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3 Key Areas of Concern in Property Conveyancing

When preparing to sell your property, you can either handle the entire process yourself or hire a property conveyancing solicitor to do the paperwork. Usually, most property owners prefer the latter because a property conveyancer is qualified in these matters. Despite this, you should familiarise yourself with the basics of conveyancing to understand the critical areas of the process. Such information goes a long way in helping you to work well with your conveyancer and understand what is required of you as the seller. Read on.

Accurate Fittings and Contents Form

The first step of any property conveyancing process involves the seller sending vital information to the buyer. Part of the information is contained in a fittings and contents form. In the paperwork, you are supposed to indicate items that are part of the sale and those that are not. These include furniture, curtains, shelving and light fittings, among others. For instance, if you do not want to include the antique furniture in the sale but want to use it for marketing your home, you can go right ahead and do so. However, when filling out the fittings and contents form, you have to exclude the furniture to avoid sending the wrong message to the buyer.

Proof of Financing

Property financing comes in many different forms, and the most common one is mortgaging. A financial institution loans the buyer money to buy a property and uses the property as security for the loan. One characteristic of mortgages is that application and release of financing can take quite a bit of time, thereby prolonging the conveyancing process. Some buyers can use this as an excuse and trick you into transferring the property even before they get the financing. Therefore, property sellers should not be too quick to sign the contract, even if the buyer shows proof that their funding will be released in a matter of hours. That is enough time for unscrupulous buyers to defraud you of your property. For this reason, ensure you instruct your solicitor not to do anything until there is proof of financing, such as a mortgage deed.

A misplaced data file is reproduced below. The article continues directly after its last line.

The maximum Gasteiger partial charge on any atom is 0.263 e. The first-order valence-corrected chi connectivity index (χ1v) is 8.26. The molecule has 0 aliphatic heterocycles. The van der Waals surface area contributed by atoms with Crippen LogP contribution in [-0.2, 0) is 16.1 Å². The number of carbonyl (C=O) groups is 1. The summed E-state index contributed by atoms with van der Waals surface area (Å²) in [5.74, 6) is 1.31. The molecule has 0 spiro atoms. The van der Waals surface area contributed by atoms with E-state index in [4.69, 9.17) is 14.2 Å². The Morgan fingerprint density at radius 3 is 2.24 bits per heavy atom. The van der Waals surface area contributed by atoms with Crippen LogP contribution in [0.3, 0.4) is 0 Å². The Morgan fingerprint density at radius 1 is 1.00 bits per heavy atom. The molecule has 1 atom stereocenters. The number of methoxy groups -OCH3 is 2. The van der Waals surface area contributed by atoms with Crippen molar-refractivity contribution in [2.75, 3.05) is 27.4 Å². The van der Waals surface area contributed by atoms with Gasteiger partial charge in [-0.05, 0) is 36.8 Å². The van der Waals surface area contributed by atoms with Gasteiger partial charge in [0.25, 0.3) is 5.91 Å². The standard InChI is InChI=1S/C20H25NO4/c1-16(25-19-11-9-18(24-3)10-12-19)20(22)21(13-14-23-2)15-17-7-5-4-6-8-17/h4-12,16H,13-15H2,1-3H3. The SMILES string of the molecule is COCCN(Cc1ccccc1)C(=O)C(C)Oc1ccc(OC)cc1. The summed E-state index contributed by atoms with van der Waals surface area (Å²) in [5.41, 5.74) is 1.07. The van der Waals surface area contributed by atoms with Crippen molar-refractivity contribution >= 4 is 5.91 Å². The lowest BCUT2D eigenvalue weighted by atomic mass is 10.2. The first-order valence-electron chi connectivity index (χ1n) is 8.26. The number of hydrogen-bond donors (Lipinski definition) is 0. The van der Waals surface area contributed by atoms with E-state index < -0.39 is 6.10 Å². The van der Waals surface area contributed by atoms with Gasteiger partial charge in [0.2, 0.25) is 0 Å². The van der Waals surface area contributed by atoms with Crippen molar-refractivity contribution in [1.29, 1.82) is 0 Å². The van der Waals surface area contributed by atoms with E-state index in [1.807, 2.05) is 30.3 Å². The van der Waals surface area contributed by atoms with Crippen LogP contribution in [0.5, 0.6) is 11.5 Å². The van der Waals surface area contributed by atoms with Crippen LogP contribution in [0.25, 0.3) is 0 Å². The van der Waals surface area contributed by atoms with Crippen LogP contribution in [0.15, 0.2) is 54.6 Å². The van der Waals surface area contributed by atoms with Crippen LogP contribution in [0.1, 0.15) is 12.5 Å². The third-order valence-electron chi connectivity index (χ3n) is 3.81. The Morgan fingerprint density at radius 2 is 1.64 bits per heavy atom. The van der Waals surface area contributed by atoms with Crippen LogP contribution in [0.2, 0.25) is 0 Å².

Include a Cooling-off Period

Impulse buying is a common phenomenon that often leaves the seller distraught with their purchasing decisions, especially for a significant purchase such as a house. Therefore, a property seller that understands the potential buyer should include a cooling-off period in the sale contract and inform the buyer of the same. The period is usually a maximum of two business days and gives the buyer a chance to reconsider their purchase. If they decide that the purchase was not well thought out or if circumstances change within the two days, then they can cancel the contract. However, the buyer has to forfeit a percentage of the payment. It means the seller does not incur any costs.